The amount of workers’ earnings that is subject to Social Security taxes is capped each year (called maximum taxable earnings), and the federal government  increased the Social Security cap significantly for 2017. For example, in 2016, the maximum earnings subject to Social Security taxes was $118,500. In 2017, the cap increased to $127,200, an increase of $8,700 or 7 percent. If your income exceeds that cap, you don’t pay Social Security tax on what you earn beyond the limit. The Social Security tax rate will remain unchanged at 6.2 percent. As a result of the cap increase, high-income workers will pay a few hundred more in Social Security taxes next year. Given that Social Security faces significant shortfalls that will make it impossible to pay out future benefits as promised without significant changes, will next year’s cap increase help Social Security last longer? Here is a look at the issues.

The Social Security Cap Increase

The coming year’s increase is higher than usual, even in light of last year’s lack of an increase. The table below shows the annual increases in the Social Security tax cap for the past 10 years.

Annual increases in the Social Security maximum taxable earnings, 2008–2017


Maximum taxable earnings ($)

% increase































Source: Social Security Administration annual notices of Social Security changes, 2008–2017.

 A worker who earned $127,200 in 2016 would have paid Social Security taxes of 6.2% on $118,500, or $7,347. His or her employer would have paid another $7,347 in Social Security taxes. If that individual is self-employed, the employer portion was his or her responsibility. (For more, see Social Security for the Self-Employed: How It Works.)

A worker who earns $127,200 in 2016 will pay Social Security taxes of 6.2% on all $127,200 of income, or $7,886.40, an increase of $539.40. His or her employer (or the individual, if self-employed) will match that higher amount.

While the Social Security tax burden appears to hit the self-employed much harder than it hits employees, the reality is that employers have to think of their share of the Social Security tax as part of employees’ earnings, which either increases their labor cost or requires them to lower what they pay out in salaries or wages.

The Problem

As you’ve surely heard, the federal Social Security program that pays retirement, disability and survivors insurance benefits is in serious trouble. These benefits are paid out of two trust funds, the Old Age and Survivors Insurance (OASI) Trust Fund and the Disability Insurance (DI) Trust Fund. The combined trust funds held $2.8 trillion at the end of 2015 but are projected to run out of money in 2034, according to the summary of the 2016 annual reports from the Social Security and Medicare Board of Trustees. That’s just 18 years from now, soon enough to affect millions of current and future retirees.

Social Security benefits are paid out of the Social Security taxes collected from current workers and the interest payments it collects on the Treasury bonds it holds. In 2015, this income exceeded Social Security costs by $23 billion. After 2019, however, the government will have to start dipping into the trust funds to make up the shortfall between Social Security revenues and the benefits it pays out.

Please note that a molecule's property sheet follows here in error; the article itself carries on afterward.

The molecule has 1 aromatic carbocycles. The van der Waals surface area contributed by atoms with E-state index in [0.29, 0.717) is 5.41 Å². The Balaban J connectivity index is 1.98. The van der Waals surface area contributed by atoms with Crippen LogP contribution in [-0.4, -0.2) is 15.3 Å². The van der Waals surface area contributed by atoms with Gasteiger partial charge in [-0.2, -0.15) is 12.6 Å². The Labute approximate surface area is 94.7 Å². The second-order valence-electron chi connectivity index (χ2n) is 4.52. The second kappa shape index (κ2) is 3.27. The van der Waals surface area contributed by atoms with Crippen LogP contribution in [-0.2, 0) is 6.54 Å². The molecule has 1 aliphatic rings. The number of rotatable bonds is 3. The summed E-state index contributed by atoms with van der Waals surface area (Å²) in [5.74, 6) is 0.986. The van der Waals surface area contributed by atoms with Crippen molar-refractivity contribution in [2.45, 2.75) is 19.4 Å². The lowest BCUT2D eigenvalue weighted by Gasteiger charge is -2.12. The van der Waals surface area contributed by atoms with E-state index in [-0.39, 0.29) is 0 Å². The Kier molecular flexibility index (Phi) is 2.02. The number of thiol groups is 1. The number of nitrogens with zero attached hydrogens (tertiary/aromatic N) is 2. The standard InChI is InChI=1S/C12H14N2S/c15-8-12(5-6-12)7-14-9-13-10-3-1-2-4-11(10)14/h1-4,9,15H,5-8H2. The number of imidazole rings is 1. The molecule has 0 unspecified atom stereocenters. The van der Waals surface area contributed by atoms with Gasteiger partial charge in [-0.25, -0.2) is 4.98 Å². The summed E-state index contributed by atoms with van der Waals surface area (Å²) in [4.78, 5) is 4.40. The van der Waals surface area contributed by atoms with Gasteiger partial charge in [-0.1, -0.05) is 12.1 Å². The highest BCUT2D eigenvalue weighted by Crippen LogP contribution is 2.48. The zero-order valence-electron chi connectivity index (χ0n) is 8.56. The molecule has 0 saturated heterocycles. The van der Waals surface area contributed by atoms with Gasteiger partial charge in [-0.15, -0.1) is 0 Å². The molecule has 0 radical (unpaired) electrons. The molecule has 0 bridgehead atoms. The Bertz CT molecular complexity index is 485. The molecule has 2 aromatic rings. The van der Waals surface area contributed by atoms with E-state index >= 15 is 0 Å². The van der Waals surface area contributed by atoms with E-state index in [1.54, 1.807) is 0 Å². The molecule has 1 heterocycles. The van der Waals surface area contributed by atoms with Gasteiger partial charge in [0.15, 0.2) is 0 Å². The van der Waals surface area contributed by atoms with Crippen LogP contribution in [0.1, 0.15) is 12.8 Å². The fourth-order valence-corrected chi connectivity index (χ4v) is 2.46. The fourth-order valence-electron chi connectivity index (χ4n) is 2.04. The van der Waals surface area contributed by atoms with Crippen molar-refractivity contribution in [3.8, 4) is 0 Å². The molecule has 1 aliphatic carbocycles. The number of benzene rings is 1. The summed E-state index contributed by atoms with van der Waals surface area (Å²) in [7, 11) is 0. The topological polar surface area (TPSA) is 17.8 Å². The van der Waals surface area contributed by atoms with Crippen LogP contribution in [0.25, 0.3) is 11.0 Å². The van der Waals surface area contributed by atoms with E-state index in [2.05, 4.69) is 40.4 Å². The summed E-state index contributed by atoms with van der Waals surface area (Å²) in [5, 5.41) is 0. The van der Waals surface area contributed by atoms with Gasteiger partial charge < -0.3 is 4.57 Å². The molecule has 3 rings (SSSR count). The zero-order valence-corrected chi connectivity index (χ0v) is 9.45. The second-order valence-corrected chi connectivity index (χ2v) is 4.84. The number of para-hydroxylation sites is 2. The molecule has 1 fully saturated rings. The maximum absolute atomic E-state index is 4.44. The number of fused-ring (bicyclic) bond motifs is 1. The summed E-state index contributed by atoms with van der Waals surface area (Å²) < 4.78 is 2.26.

In 2034, when the trust fund is projected to run out of money, there won’t be enough funds to pay the number of projected retirees at current benefit rates. The large numbers of baby boomers entering retirement combined with a smaller number of people in the younger generations who are working and paying into Social Security is a major cause of the shortfall.  Whereas there were 3.2 workers to support every one retired beneficiary in 1975, today there are just 2.8 workers and in 2040 there may be just 2.1. In other words, the number of beneficiaries is increasing faster than the number of workers.  Still, the projected increase in Social Security spending is not as dramatic as you might expect: from 4.9% of GDP in 2016 to 6.3 pecent in 2046, according to the Congressional Budget Office. 

Social Security reform proposals aim to solve the shortfall. It is actually the DI Trust Fund that faces a more imminent crisis than the OASI Trust Fund, but since retirees are a much larger group than the disabled, the latter has received more press. Without Social Security reform, the Board of Trustees says expected tax income will be able to pay about three-fourths of expected benefits from 2034 on. 

The Bottom Line

Increasing the Social Security cap helps, but it does not solve the impending Social Security shortfall. The tax cap would actually have to be eliminated entirely to close a significant percentage of the Social Security gap, according to calculations by the Committee for a Responsible Federal Budget, a think tank that publicizes Social Security and other federal budget issues.

Even that drastic measure would be far from a complete fix. Truly solving the problem will require a combination of measures, such as higher Social Security taxes, lower benefits (perhaps only for the well-off) and indexing the retirement age to life expectancy. (For a look at  Social Security’s future, see Social Security Depletion: Is the Fear Justified? and How Secure Is Social Security?)